An incisive, authoritative account of the West’s failures in Afghanistan, from 9/11 to the fall of Kabul

In 1958, Richard Nixon described Afghanistan as “unconquerable.” On 15 August 2021, he was proven right. After twenty years of intervention, US and NATO forces retreated, enabling the Taliban to return to power. Tens of thousands were killed in the long, unwinnable war, and millions more were displaced—leaving the future of Afghanistan hanging in the balance.

Leading expert Amin Saikal traces the full story of America’s intervention, from 9/11 to the present crisis. After an initial swift military strike, the US became embroiled in a drawn-out struggle to change Afghanistan but failed to achieve its aims. Saikal shows how this failure was underlined by protracted attempts to capture Osama bin Laden, an inability to secure a viable government via “democracy promotion” efforts, and lack of wider strategy in the “war on terror.”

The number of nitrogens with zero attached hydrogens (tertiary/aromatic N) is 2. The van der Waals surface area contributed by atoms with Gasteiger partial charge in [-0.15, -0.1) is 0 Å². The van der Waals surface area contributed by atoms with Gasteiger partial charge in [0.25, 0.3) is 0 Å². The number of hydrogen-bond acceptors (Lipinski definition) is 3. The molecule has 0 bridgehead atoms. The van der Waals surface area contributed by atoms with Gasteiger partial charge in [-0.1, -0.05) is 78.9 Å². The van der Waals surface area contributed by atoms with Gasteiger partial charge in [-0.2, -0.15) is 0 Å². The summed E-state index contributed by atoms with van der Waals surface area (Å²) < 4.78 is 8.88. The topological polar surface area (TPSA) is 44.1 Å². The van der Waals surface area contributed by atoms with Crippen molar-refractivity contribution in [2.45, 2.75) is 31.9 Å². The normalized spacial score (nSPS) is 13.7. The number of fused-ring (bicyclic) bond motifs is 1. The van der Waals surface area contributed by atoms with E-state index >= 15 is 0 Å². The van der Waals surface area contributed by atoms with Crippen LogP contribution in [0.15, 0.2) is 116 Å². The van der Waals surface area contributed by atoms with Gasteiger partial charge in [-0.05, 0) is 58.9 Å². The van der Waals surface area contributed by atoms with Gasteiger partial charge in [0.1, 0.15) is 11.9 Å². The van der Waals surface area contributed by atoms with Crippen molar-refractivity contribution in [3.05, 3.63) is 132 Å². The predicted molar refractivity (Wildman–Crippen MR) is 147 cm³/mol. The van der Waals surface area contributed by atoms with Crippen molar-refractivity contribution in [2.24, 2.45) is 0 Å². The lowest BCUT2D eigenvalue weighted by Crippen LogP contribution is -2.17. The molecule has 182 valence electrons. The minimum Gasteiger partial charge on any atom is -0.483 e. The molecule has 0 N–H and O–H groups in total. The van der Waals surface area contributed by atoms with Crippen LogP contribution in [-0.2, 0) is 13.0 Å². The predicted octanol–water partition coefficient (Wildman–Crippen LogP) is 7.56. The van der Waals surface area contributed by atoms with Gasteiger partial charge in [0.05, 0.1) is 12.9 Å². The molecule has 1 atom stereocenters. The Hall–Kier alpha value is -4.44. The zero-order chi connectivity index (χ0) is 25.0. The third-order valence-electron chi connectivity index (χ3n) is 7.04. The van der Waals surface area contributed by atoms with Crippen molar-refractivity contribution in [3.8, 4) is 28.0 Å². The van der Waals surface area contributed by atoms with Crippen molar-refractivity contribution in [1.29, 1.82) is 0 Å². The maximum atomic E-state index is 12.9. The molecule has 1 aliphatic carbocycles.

How to Lose a War offers an insightful account of one of the US’s most significant foreign policy failures—and considers its dire consequences for the people of Afghanistan.